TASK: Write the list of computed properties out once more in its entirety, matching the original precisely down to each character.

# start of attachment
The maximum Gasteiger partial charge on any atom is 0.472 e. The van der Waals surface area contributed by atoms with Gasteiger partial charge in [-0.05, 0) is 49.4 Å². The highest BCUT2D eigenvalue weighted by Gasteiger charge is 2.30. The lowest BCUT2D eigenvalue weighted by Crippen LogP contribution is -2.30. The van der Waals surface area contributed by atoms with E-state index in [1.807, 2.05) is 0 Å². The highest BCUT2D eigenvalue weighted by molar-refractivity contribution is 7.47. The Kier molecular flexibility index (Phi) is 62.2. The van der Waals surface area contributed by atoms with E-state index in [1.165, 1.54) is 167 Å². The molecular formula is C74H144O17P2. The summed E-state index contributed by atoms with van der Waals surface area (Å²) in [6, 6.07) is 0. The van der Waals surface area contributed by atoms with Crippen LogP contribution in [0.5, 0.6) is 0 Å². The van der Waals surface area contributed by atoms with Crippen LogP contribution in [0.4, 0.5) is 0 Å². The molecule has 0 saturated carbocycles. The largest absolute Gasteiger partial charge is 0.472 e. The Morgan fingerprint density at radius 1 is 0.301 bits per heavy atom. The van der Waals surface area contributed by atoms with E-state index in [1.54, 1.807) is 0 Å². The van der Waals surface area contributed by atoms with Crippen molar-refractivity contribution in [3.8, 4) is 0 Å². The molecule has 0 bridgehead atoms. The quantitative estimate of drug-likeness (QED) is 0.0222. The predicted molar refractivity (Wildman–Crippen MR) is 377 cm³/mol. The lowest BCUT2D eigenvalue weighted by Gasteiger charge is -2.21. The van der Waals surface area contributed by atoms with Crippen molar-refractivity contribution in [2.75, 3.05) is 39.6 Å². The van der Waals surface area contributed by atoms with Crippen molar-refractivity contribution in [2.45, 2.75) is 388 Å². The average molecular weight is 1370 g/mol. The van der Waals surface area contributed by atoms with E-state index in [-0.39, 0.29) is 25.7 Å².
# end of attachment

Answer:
The maximum Gasteiger partial charge on any atom is 0.472 e. The van der Waals surface area contributed by atoms with Gasteiger partial charge in [-0.05, 0) is 49.4 Å². The highest BCUT2D eigenvalue weighted by Gasteiger charge is 2.30. The lowest BCUT2D eigenvalue weighted by Crippen LogP contribution is -2.30. The van der Waals surface area contributed by atoms with E-state index in [1.807, 2.05) is 0 Å². The highest BCUT2D eigenvalue weighted by molar-refractivity contribution is 7.47. The Kier molecular flexibility index (Phi) is 62.2. The van der Waals surface area contributed by atoms with E-state index in [1.165, 1.54) is 167 Å². The molecular formula is C74H144O17P2. The summed E-state index contributed by atoms with van der Waals surface area (Å²) in [6, 6.07) is 0. The van der Waals surface area contributed by atoms with Crippen LogP contribution in [0.5, 0.6) is 0 Å². The van der Waals surface area contributed by atoms with Crippen LogP contribution in [0.4, 0.5) is 0 Å². The molecule has 0 saturated carbocycles. The largest absolute Gasteiger partial charge is 0.472 e. The Morgan fingerprint density at radius 1 is 0.301 bits per heavy atom. The van der Waals surface area contributed by atoms with E-state index in [1.54, 1.807) is 0 Å². The van der Waals surface area contributed by atoms with Crippen molar-refractivity contribution in [3.8, 4) is 0 Å². The molecule has 0 bridgehead atoms. The quantitative estimate of drug-likeness (QED) is 0.0222. The predicted molar refractivity (Wildman–Crippen MR) is 377 cm³/mol. The lowest BCUT2D eigenvalue weighted by Gasteiger charge is -2.21. The van der Waals surface area contributed by atoms with Crippen molar-refractivity contribution in [2.75, 3.05) is 39.6 Å². The van der Waals surface area contributed by atoms with Crippen molar-refractivity contribution in [2.45, 2.75) is 388 Å². The average molecular weight is 1370 g/mol. The van der Waals surface area contributed by atoms with E-state index in [-0.39, 0.29) is 25.7 Å².